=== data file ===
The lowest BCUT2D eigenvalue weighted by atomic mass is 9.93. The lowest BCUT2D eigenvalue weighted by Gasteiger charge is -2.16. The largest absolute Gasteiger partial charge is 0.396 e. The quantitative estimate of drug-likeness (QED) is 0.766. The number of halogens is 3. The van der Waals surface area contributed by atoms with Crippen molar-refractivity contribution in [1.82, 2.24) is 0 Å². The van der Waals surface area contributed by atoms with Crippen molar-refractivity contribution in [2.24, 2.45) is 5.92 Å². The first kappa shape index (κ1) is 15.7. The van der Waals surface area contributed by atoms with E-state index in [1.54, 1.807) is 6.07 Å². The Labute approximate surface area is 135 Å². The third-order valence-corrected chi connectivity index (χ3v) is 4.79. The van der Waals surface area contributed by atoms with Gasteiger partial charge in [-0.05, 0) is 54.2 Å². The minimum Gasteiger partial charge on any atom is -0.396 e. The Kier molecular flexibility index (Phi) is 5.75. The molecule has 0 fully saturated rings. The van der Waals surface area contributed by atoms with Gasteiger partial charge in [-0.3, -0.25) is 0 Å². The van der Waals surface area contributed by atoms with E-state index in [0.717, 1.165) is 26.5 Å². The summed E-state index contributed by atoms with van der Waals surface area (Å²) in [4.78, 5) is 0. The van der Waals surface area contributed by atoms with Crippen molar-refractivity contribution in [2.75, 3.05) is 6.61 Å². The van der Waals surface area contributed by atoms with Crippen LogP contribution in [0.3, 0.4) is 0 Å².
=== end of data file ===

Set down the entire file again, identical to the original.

The lowest BCUT2D eigenvalue weighted by atomic mass is 9.93. The lowest BCUT2D eigenvalue weighted by Gasteiger charge is -2.16. The largest absolute Gasteiger partial charge is 0.396 e. The quantitative estimate of drug-likeness (QED) is 0.766. The number of halogens is 3. The van der Waals surface area contributed by atoms with Crippen molar-refractivity contribution in [1.82, 2.24) is 0 Å². The van der Waals surface area contributed by atoms with Crippen molar-refractivity contribution in [2.24, 2.45) is 5.92 Å². The first kappa shape index (κ1) is 15.7. The van der Waals surface area contributed by atoms with E-state index in [1.54, 1.807) is 6.07 Å². The Labute approximate surface area is 135 Å². The third-order valence-corrected chi connectivity index (χ3v) is 4.79. The van der Waals surface area contributed by atoms with Gasteiger partial charge in [-0.05, 0) is 54.2 Å². The minimum Gasteiger partial charge on any atom is -0.396 e. The Kier molecular flexibility index (Phi) is 5.75. The molecule has 0 fully saturated rings. The van der Waals surface area contributed by atoms with Gasteiger partial charge in [-0.3, -0.25) is 0 Å². The van der Waals surface area contributed by atoms with E-state index in [0.717, 1.165) is 26.5 Å². The summed E-state index contributed by atoms with van der Waals surface area (Å²) in [4.78, 5) is 0. The van der Waals surface area contributed by atoms with Crippen molar-refractivity contribution in [2.75, 3.05) is 6.61 Å². The van der Waals surface area contributed by atoms with Crippen LogP contribution in [0.3, 0.4) is 0 Å².